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R v Parks

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R v Parks
Canada

Citation

R v Parks, [1992] 2 SCR 871

Appellant

Her Majesty The Queen

Respondent

Kenneth James Parks

Year

1992

Court

Supreme Court of Canada

Judges

Lamer CJ and La Forest, L'Heureux-Dubé, Sopinka, Gonthier, Cory, McLachlin, Stevenson, and Iacobucci JJ

Country

Canada

Area of law

Automatism, Murder

Issue

Does sleepwalking constitute non-insane automatism or it is a "disease of the mind" under s.16 of the Criminal Code?

FactsEdit

Parks attacked his parents-in-law when he was sleepwalking. He drove 23 kilometers to their house when he was sleepwalking and stabbed them in their sleep with a kitchen knife. His mother-in-law died, and his father-in-law was seriously injured. He did not remember any of the actions and there was no reasonable motive for the murder. Parks did not have any mental conditions, although several members of his family had sleep problems. Parks had been working long hours at work and had recently been charged with a theft from his employer. He was acquitted both at trial and at the Court of Appeal.

IssueEdit

  1. Does sleepwalking constitute non-insane automatism or it is a "disease of the mind" under s.16 of the Criminal Code?

DecisionEdit

Appeal dismissed.

ReasonsEdit

Lamer held that the expert evidence showed that Parks was indeed sleepwalking at the time of the attack, that sleepwalking is not a neurological disorder, and that there is no medical treatment for sleepwalking aside from good health.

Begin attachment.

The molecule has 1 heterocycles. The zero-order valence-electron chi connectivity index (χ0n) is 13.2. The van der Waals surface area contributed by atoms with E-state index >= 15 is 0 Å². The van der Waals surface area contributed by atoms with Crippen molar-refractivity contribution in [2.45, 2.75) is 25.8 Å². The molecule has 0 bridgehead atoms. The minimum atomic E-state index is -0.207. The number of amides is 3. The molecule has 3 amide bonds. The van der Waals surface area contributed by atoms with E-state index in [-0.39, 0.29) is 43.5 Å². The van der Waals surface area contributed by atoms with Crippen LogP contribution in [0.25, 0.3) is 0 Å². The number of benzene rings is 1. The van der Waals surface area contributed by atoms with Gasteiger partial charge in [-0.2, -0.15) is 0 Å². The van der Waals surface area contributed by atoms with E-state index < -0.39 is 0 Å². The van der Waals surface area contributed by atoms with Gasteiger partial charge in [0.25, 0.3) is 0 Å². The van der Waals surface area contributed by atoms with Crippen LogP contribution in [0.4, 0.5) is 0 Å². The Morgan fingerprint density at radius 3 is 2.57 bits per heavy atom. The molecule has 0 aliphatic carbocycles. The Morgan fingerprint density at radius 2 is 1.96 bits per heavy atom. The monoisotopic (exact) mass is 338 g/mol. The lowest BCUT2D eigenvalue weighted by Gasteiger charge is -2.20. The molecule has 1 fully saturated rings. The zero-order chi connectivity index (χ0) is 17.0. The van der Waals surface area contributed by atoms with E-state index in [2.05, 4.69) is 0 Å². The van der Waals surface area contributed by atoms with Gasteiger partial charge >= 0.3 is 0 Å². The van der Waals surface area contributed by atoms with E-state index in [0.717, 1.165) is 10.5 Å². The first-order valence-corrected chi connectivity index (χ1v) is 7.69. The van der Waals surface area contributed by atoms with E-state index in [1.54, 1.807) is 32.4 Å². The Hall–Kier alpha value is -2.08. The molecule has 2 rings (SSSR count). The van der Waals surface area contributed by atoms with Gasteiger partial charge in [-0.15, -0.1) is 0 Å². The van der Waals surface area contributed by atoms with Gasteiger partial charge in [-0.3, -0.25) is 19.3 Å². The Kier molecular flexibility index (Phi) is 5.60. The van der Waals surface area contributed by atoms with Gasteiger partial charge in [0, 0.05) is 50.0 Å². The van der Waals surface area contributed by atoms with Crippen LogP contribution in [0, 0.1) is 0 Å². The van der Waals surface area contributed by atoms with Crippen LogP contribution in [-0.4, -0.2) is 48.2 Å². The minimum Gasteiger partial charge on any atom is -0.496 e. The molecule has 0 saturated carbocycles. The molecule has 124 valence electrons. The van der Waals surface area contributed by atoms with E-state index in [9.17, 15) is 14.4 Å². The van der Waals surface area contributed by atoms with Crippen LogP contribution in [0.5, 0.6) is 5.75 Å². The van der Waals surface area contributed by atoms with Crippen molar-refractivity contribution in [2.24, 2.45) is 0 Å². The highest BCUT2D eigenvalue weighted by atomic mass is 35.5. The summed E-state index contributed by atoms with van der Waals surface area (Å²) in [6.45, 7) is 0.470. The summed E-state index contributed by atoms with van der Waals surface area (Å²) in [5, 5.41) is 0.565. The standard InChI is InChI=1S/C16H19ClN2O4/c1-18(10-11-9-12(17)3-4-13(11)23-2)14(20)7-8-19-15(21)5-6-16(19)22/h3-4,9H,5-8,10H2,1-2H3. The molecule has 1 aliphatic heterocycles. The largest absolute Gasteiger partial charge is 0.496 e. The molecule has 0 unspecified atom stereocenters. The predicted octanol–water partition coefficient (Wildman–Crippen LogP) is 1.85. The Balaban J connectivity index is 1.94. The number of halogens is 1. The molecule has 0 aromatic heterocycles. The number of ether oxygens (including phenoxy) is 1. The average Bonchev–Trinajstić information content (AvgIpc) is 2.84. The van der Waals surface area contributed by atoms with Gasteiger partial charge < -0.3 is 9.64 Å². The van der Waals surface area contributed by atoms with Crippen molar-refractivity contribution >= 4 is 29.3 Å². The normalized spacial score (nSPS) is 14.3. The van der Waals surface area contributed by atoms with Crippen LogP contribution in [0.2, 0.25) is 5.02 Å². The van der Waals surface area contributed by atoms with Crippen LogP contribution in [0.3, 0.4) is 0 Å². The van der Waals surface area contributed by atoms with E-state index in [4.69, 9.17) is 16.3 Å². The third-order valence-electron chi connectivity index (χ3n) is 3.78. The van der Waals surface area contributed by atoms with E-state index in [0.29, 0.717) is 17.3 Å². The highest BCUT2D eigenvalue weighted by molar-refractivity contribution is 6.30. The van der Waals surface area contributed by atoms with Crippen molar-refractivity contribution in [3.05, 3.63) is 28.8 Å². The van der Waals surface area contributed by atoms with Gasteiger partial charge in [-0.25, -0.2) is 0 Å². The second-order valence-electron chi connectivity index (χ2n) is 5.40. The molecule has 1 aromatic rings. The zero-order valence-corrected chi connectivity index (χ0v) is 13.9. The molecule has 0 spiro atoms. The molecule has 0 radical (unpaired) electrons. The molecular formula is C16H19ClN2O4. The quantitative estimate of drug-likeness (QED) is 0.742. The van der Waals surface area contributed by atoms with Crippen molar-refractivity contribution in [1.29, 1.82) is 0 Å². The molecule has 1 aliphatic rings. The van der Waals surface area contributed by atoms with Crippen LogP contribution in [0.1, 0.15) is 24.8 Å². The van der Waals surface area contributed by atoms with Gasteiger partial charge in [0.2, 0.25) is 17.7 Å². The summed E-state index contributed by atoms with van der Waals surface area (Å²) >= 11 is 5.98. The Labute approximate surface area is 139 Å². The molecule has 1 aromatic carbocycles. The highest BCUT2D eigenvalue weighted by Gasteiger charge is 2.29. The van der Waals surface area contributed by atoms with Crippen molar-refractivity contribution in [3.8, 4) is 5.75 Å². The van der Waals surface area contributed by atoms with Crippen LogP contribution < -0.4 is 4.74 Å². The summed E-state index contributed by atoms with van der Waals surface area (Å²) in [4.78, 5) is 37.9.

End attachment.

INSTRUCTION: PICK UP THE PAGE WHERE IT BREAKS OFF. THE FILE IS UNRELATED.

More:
La Forest went into detail analyzing automatism. In determining whether or not automatism springs from a disease of the mind one should look to determine if it is caused by internal (in the mind) or external factors. One should also consider whether the condition is continuing. Although these are not determinative, a finding that automatism is internal and continuing suggests a disease of the mind. In this case there was no evidence of a recurrence of sleepwalking causing a similar outcome. Again La Forest states that whether or not something is a disease of the mind is a legal question – although expert evidence helps, it is not determinative.

There is also non-insane automatism, which is where the automatism is caused by external factors, it is not continual, and is not linked to any disease of the mind. This applies as a complete defence resulting in the disposition of an acquittal. Although some critics are against applying this defence to sleepwalking, La Forest states that it cannot lead to an opening of the floodgates because it is so rare, and that it must be done to uphold the principles of voluntariness required for a conviction.

Once the defendant raises automatism as a defence the burden is on the Crown to show that the acts were voluntary. They can also prove that the actions were the result of "insane" automatism.

RatioEdit

  • Automatism works as a defence and results in an absolute acquittal.
  • Once the defendant raises automatism as a defence the burden is on the Crown to prove voluntariness, or alternatively to prove "insane" automatism which results in a non-criminal responsibility verdict but may result in an alternative disposition under s.672.54.

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